I am blatantly linking to this article on MSN. I know, I'm actually reading an article on MSN? It came from a link on Facebook to Lifehacker so I would say it has a good pedigree. The article makes a lot of sense too.
(Really, read this article. It's very good.)
If you are an America, you probably spend too much money per month on food. You go out to eat too often and when you don't go out to eat, most of the food you buy is over processed, not nutritious enough, and goes bad in your refrigerator, freezer, or pantry before you eat it.
Here are their recommendations, and they are all common sense:
I think about a grilled cheese sandwich. In its simplest form, two slices of bread, a little butter, and two slices of American cheese. If you make that at home it will cost you less that $0.40. At most diners it's the cheapest sandwich on the menu at $2.00.
With all of my wife's allergies we have a general rule of thumb, if the ingredient list on the label has more than five items, it probably has been processed too much.
Most dietitians recommend limiting meat portions to 3 ounces; I rarely follow this rule. Most cultures use meat as a flavoring and not the main component of a meal. If you purchase a pound of beef for $3.00 and have 2 - 8 ounce steaks, you have 2 - $1.50 meat servings. That same pound of beef can be cut up and used into a stir fry where it can be turned into 8 - 2 ounce $ 0.38 servings. OR skip meat altogether (Heavens NO!) for Lentils or Beans.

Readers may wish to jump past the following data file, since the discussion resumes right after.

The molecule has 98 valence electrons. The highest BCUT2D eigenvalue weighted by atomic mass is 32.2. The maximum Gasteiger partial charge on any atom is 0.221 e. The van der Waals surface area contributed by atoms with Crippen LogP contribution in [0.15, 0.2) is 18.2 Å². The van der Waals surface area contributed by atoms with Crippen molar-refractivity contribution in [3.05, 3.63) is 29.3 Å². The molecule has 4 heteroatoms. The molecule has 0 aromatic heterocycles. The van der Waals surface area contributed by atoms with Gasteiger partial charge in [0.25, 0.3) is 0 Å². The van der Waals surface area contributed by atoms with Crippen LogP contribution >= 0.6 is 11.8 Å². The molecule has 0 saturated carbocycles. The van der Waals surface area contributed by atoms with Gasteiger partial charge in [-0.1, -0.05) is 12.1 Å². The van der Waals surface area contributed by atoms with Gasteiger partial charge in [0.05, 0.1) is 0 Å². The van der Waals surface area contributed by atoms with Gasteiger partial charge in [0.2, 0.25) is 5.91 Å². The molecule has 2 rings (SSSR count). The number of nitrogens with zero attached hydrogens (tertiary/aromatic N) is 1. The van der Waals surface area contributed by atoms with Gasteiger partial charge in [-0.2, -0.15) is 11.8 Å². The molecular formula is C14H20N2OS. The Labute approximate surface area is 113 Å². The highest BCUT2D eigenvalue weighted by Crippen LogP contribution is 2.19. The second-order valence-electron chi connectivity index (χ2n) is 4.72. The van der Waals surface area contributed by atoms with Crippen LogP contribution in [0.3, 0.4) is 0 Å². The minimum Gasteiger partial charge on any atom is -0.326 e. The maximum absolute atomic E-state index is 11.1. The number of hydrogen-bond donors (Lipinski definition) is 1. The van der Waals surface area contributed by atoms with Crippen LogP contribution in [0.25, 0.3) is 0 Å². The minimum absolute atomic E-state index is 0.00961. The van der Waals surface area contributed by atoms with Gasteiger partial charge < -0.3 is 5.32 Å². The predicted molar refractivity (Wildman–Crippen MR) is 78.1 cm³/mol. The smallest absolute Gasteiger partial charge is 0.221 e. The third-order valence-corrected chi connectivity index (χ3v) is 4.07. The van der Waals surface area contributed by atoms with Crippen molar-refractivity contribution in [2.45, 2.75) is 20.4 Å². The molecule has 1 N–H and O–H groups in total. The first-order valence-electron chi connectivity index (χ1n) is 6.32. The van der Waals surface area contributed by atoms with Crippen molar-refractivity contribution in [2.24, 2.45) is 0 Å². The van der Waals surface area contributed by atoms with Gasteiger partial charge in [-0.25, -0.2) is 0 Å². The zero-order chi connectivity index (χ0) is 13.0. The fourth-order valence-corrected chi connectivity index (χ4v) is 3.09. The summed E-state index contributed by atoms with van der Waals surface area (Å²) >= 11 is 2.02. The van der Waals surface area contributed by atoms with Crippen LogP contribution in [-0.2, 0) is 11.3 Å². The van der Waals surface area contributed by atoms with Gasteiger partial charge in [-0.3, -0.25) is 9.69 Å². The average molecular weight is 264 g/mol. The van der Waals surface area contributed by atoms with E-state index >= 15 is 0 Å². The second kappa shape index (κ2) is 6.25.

Increase the amount of fresh seasonal and frozen vegetables. But try to avoid canned since it normally has been processed with too much salt and sugar.
Whole grains are very filling, full of fiber, and fairly inexpensive.
6. Watch the Waste
Patrol your pantry. Watch for dates. Watch for rot.
7. Drop your Bad Habits
Reduce the amount of alcohol, tobacco, and soda you consume. I think that would also mean no more lattes at Starbucks every day.
8. Get a Slow Cooker
Always a good idea. I also recommend getting a pressure cooker/canner, especially if you have a garden.
Make enough for left overs. Good idea, but don't be afraid to take it a couple of steps further. Growing up, my Mom's most successful diet weight-loss and financially involved cooking all day every other Sunday. We would make 5 or 6 different main courses and then divided them into individual portions and freeze them. With different schedules throughout the week, we could both have home-cooked meals that were healthy and economical.
The article points out that lentils are fast to cook and are packed pith protein. But other legumes are worth noting and cooking. In fact if you have the pressure cooker I mentioned in #8, a pound of beans takes an hour to cook. You can then can them yourself with less salt and processing than you would find at the supermarket. The article also mentions brown rice taking 40 minutes to cook. This is true, but you can take advantage of this by cooking things IN the rice, like lima beans or corn or chicken breasts or tomatoes, etc. etc.
Ah! The ace up the sleeve. I have several including the All purpose cream of the vegetable in the freezer soup and grilled cheese. Or Shepherds Pie. Fast dinner when you get home beats going out to eat.
Ya know what? I think my article ended up being longer than the original!
Until next time, I wish you peace, love, and hollandaise sauce!